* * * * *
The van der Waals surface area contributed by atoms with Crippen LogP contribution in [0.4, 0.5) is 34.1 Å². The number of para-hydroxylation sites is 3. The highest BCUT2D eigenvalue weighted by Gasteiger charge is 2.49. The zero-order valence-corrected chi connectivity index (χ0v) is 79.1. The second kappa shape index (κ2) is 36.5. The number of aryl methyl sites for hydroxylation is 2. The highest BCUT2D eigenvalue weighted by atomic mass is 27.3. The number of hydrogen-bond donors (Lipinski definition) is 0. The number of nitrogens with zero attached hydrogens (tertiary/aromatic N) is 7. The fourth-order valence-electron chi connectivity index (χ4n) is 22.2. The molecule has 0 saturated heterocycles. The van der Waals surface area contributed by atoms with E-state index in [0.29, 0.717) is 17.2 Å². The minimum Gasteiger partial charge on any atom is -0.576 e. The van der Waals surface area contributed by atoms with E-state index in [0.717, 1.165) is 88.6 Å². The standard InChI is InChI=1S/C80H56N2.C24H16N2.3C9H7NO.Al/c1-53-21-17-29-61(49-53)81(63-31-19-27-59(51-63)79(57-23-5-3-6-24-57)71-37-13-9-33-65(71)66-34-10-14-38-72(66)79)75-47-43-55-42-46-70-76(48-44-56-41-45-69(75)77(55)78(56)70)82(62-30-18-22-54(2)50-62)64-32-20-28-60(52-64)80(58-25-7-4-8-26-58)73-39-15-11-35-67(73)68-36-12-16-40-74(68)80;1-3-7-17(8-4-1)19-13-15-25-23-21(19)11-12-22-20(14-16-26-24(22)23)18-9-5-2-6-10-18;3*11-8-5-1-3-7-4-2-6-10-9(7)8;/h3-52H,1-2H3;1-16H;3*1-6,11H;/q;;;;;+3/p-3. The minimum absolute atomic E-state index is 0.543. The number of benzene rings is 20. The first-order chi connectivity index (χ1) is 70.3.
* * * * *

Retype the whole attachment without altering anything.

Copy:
The van der Waals surface area contributed by atoms with Crippen LogP contribution in [0.4, 0.5) is 34.1 Å². The number of para-hydroxylation sites is 3. The highest BCUT2D eigenvalue weighted by Gasteiger charge is 2.49. The zero-order valence-corrected chi connectivity index (χ0v) is 79.1. The second kappa shape index (κ2) is 36.5. The number of aryl methyl sites for hydroxylation is 2. The highest BCUT2D eigenvalue weighted by atomic mass is 27.3. The number of hydrogen-bond donors (Lipinski definition) is 0. The number of nitrogens with zero attached hydrogens (tertiary/aromatic N) is 7. The fourth-order valence-electron chi connectivity index (χ4n) is 22.2. The molecule has 0 saturated heterocycles. The van der Waals surface area contributed by atoms with E-state index in [0.29, 0.717) is 17.2 Å². The minimum Gasteiger partial charge on any atom is -0.576 e. The van der Waals surface area contributed by atoms with E-state index in [0.717, 1.165) is 88.6 Å². The standard InChI is InChI=1S/C80H56N2.C24H16N2.3C9H7NO.Al/c1-53-21-17-29-61(49-53)81(63-31-19-27-59(51-63)79(57-23-5-3-6-24-57)71-37-13-9-33-65(71)66-34-10-14-38-72(66)79)75-47-43-55-42-46-70-76(48-44-56-41-45-69(75)77(55)78(56)70)82(62-30-18-22-54(2)50-62)64-32-20-28-60(52-64)80(58-25-7-4-8-26-58)73-39-15-11-35-67(73)68-36-12-16-40-74(68)80;1-3-7-17(8-4-1)19-13-15-25-23-21(19)11-12-22-20(14-16-26-24(22)23)18-9-5-2-6-10-18;3*11-8-5-1-3-7-4-2-6-10-9(7)8;/h3-52H,1-2H3;1-16H;3*1-6,11H;/q;;;;;+3/p-3. The minimum absolute atomic E-state index is 0.543. The number of benzene rings is 20. The first-order chi connectivity index (χ1) is 70.3.